The Shape of Copyright: Guillermo Del Toro film deemed not to have committed infringement
Written by Alex Baker on 26 July 2018« Return to Reading Room
Hollywood director Guillermo Del Toro’s 2018 fantasy film ‘The Shape of Water’ has been deemed by a US judge to not have copied the 1969 play ‘Let Me Hear You Whisper’ in sufficient enough a way as to have committed copyright infringement.
The lawsuit by the playwright’s son claimed the stories were identical in what was counted as 61 ways.
Overall, the 2018 film depicts a love story between a mute janitor who falls in love with a sentient amphibious creature, while the 1969 play depicts a cleaning lady who is drawn to and attempts to rescue a particular dolphin being used for experiments in a laboratory.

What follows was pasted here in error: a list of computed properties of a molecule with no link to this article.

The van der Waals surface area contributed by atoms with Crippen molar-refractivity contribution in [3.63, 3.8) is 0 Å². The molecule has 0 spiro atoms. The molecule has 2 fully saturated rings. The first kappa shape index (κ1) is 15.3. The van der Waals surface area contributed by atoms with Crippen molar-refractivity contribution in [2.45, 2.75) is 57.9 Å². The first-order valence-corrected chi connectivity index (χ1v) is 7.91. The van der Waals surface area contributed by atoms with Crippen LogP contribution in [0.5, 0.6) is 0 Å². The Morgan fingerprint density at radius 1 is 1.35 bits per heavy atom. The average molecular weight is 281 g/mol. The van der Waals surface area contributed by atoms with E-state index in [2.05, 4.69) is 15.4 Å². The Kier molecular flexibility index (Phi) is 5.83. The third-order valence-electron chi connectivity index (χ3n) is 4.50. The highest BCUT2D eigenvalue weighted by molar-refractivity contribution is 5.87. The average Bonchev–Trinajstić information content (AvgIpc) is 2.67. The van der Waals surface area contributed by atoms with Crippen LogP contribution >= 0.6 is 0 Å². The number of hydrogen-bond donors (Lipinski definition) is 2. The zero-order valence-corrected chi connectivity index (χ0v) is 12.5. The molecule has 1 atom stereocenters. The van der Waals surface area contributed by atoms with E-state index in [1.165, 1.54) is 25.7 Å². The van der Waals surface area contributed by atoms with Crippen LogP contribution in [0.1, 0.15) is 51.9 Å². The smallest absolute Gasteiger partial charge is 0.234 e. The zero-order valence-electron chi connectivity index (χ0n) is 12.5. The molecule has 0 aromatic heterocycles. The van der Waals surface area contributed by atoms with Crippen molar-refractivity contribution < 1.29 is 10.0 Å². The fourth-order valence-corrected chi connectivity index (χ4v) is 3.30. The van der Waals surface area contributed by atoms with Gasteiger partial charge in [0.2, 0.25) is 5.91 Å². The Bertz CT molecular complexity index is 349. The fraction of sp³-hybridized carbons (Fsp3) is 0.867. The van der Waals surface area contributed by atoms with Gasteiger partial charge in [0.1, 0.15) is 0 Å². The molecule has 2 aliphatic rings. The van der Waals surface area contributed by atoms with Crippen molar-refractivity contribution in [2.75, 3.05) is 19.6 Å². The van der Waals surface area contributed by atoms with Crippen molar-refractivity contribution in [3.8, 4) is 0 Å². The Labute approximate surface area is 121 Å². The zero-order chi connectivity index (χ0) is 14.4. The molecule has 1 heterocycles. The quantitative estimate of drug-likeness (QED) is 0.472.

The judge, however, dismissed this in saying that the two stories only shared “a basic premise”.
He would state that while the plots were similar, the overall concept was “too general to be protected”, and that the two pieces of work certainly explore different themes and character choices.
Indeed, this would mean the judge agrees that the overall expression of the fundamental concept was significantly different enough as to not constitute copyright infringement – it is a particular expression of a concept that is protected by copyright, not the actual concept itself.
He would go on to rule that the “action is dismissed with prejudice”, meaning it cannot be brought back to court, and the defendants were entitled to recover their legal costs.
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